Book Review: Yeast by White & Zainasheff

yeast_bookOk, so you have to be a bit of a geek to read a book called Yeast, let’s get that out of the way right off the bat. It’s a geeky book for beer geeks. In that sense, this book delivers. Yeast covers cell biology, metabolism, and flocculation – and that’s just in the second chapter.

There’s a whole chapter dedicated to choosing the right yeast for your brewery, home or commercial, with an excellent guide for commercial brewers to determine how many yeast strains they can keep active in their brewery based on frequency of brew days. There’s a chart of the most commonly brewed styles, with an elegant fallback for fewer yeast strains, and an optimization for which yeast to add if you’re going to be adding one more.

Chapter 4 breaks down the whole process of fermentation as it relates to brewing, and gives you specifics on all the relevant factors that will effect the flavor and quality of your beer, aroma, flavor, attenuation, etc.

Chapter 5 was the most interesting to me, as it covered pitching rates. Now if you’re a homebrewer, you probably have experienced they varying rules about pitching rates, plus your own experience of not following those rules with acceptable results. This chapter breaks down pitching rates into the specifics I’ve been looking for – exactly what happens if I don’t follow the rules? What if I overpitch or underpitch, and which is better?  It also has some excellent explanation and charts about growing up a starter, providing great analysis of investment vs. return. Lastly, this chapter covers yeast harvesting and re-pitching guides, as well as yeast washing. Again, information very widely available, but it’s nice to see it presented in such a well organized manner, and following a scientific process.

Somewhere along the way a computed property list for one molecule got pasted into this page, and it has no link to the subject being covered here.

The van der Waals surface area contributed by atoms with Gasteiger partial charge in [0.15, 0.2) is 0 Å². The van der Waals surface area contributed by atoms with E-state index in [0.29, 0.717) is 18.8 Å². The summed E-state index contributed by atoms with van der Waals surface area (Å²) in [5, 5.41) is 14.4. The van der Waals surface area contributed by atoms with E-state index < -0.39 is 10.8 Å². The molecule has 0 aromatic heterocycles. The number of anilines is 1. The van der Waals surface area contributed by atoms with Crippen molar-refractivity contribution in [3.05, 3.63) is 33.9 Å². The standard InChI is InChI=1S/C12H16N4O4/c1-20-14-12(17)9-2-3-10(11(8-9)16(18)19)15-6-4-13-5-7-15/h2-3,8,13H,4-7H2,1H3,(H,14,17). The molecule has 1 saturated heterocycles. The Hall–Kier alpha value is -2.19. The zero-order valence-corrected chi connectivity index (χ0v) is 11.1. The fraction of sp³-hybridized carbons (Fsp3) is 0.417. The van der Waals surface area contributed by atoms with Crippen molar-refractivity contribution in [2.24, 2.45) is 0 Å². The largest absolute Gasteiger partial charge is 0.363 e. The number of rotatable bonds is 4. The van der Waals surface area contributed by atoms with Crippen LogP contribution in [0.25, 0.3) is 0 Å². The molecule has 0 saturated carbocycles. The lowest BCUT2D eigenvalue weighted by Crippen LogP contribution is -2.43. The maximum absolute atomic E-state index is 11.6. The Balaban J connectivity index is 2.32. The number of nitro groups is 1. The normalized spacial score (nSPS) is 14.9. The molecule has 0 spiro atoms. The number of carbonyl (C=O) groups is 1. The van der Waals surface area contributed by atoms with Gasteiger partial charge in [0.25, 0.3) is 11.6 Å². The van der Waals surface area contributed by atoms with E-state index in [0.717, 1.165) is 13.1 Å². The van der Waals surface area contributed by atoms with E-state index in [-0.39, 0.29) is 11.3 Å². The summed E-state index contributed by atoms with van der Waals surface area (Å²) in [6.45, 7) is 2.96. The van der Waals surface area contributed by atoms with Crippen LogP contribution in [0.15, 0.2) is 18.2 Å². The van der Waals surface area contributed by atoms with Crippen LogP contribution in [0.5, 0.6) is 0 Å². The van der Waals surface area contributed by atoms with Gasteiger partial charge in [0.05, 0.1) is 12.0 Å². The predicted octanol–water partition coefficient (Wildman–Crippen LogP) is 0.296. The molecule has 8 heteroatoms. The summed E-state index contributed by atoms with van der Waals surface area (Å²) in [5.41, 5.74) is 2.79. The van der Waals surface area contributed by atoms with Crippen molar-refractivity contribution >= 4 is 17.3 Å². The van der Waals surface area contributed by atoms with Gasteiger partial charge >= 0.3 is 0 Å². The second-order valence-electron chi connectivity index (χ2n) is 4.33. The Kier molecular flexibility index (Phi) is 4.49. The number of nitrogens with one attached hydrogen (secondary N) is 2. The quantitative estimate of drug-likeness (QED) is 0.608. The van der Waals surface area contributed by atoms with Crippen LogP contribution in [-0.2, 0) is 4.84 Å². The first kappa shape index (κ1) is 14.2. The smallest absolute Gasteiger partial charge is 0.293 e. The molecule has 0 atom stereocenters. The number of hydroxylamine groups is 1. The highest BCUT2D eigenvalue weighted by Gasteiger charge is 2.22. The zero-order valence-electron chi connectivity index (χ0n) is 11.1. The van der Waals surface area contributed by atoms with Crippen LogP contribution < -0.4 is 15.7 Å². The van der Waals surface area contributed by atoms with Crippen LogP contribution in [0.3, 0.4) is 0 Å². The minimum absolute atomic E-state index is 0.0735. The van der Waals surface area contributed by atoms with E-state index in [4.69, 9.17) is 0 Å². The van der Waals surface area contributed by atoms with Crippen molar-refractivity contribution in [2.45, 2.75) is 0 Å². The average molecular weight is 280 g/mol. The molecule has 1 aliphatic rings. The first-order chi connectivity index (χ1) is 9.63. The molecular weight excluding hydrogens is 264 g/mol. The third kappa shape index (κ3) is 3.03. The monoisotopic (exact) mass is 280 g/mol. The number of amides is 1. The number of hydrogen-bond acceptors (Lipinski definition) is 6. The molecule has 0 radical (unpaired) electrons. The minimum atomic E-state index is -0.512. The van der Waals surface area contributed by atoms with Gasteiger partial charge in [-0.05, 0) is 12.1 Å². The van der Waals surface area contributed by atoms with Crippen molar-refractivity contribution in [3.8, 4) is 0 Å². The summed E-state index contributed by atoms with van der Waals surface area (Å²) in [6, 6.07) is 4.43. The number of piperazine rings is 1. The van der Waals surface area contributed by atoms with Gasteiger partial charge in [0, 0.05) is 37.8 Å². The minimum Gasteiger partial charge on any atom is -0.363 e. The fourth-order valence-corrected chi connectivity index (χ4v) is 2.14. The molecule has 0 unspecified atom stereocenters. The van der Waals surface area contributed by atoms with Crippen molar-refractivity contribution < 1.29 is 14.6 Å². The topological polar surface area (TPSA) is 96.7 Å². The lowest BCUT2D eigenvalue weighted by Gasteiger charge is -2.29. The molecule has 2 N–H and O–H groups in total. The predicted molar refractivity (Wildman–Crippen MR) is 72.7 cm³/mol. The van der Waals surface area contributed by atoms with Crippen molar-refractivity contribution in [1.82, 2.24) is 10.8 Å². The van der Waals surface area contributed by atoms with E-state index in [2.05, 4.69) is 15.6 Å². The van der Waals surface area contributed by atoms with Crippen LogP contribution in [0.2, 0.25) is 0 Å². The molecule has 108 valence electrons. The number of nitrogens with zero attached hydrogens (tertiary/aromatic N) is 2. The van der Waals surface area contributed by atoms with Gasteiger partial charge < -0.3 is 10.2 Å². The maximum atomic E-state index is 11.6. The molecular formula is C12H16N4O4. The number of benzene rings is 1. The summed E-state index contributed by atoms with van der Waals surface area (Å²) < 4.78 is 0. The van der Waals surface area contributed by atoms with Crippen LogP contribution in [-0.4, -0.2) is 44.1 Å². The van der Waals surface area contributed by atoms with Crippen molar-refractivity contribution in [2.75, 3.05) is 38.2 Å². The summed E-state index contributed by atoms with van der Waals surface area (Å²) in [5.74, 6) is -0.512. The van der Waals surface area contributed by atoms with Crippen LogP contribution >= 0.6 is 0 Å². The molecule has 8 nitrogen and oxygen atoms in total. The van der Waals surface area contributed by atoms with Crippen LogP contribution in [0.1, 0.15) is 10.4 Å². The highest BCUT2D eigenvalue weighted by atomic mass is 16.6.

The last chapter was where the geek in me started to get a little overwhelmed, and it’s a big chapter, all about setting up your own yeast lab. Now White and Zainasheff do a good job here providing scale – meaning that they provide many levels of labs, from high-end commercial to a homebrew scale. This chapter spans information about guesstimating cell count from the color of solution in water (nice for a homebrewer), all the way to cell staining for viability and mutation. This chapter is jam-packed with information about equipment purchases and setting up a sterile lab room, but always brings it back to the bare-bones methods for accomplishing a similar task.

This book is a fantastic reference book, and while it took me a while to read through it the first time, I know I’ll be going back again and again for reference.


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